Response: The Jewish link to the Canaries

When Isleneos Anusim have asked to be accepted as part of the Jewish people, unfortunately, far too many rabbis have rejected them.

By GLORIA MOUND
February 14, 2009 23:10
2 minute read.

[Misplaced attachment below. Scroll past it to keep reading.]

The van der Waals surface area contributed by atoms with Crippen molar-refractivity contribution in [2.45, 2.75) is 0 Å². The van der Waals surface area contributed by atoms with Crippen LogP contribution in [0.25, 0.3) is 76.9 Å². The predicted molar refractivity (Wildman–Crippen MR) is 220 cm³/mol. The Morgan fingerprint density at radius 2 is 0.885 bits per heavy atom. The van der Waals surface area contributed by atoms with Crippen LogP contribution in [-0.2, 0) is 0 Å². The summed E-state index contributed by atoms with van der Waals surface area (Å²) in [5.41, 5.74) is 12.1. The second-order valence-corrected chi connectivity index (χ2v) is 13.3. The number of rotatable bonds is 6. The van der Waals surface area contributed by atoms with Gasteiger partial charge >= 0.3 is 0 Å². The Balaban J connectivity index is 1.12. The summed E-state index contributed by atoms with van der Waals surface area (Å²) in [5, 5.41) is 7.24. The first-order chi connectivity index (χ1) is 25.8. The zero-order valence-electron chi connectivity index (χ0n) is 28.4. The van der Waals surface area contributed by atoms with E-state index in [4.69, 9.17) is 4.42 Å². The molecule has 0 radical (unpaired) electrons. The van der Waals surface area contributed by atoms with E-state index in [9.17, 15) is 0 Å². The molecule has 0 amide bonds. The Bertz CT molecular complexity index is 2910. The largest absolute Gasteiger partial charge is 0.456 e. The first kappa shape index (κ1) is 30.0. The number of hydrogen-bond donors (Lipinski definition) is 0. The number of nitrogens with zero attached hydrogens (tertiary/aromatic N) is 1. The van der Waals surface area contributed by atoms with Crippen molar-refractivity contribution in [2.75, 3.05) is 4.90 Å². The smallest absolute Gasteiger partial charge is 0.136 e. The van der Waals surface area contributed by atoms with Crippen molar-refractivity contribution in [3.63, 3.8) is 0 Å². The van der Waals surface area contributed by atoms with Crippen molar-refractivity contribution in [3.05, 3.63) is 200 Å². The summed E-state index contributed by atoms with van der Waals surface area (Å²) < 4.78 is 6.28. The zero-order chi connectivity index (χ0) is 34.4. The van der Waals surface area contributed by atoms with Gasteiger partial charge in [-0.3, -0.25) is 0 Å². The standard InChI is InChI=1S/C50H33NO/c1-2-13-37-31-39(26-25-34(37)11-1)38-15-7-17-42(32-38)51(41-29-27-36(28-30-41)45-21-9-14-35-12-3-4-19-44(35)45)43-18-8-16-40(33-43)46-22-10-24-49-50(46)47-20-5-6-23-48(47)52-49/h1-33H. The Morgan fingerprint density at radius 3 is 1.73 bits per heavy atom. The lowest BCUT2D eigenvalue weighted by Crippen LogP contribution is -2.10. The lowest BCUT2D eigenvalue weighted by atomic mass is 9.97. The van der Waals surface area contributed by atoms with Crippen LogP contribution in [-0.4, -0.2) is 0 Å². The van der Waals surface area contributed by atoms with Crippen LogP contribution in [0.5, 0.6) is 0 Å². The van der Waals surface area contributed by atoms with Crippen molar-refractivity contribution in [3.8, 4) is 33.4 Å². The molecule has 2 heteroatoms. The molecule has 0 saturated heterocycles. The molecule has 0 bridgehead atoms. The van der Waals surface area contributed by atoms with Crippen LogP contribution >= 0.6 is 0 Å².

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Jonathan Beck's recent article in The Jerusalem Post ("In warm Tenerife, far from the madding crowd," February 1) was charming to read, but what a pity that no mention was made of the most important Jewish connection to the Canary Isles. We have important documentation compiled by the late Lucian Wolf (published by the Jewish Historical Society of England in 1926) which shows that during the Spanish Inquisition trials there in the 16th and 17th centuries, Jews from Spain lived and and practiced their religion in this region in considerable numbers. There is even a village named Sinagoga (or "synagogue" in English), where important remains of the Jewish community were uncovered, then sadly neglected and destroyed by fire just a few years ago. More recent discoveries reveal how these Atlantic islands and the nearby ones of Cape Verde and Maderia provided a haven and stopover for the Marranos-Annusim fleeing the Inquisition to the New World, when all too often their small frail craft could not make the whole journey. Most amazing of all, though, is that these Jews maintained a kind of far-flung brotherhood for hundreds of years among themselves. Those who came out through the Canary Islands were known as the Islaneos. In an era of no phones and faxes, they succeeded in astonishing communication and liaisons over long distances, carrying on important Jewish traditions and group associations which continue to be practiced to this very day! Despite the distances between them, great emphasis was placed on arranging marriages for their children and conducting international business ventures. They established an almost unbroken network from Newfoundland and Nova Scotia in the north to the islands of the Caribbean and New Orleans in the south, sometimes stretching to Brazil and Colombia too. Sadly, many valuable documents were lost in Hurricane Katrina, when the New Orleans Isleneos Museum was badly damaged. Still, throughout these areas today, you come across Anusim who may not initially admit to strangers they are of Jewish origin, because they are an exceptionally insular people A most telling clue is the number of them who speak Ladino (Judeo-Espanol), the language which those leaving Spain carried with them. In addition, the Isleneos have a wonderful knowledge of Ladino music and folk songs. When Isleneos Anusim have asked to be accepted as part of the Jewish people, unfortunately, far too many rabbis have rejected them instead of helping to resolve their difficult conversion/identity issues. The writer is executive director of the Casa Shalom Institute for Marrano-Annusim Studies at Gan Yavne.

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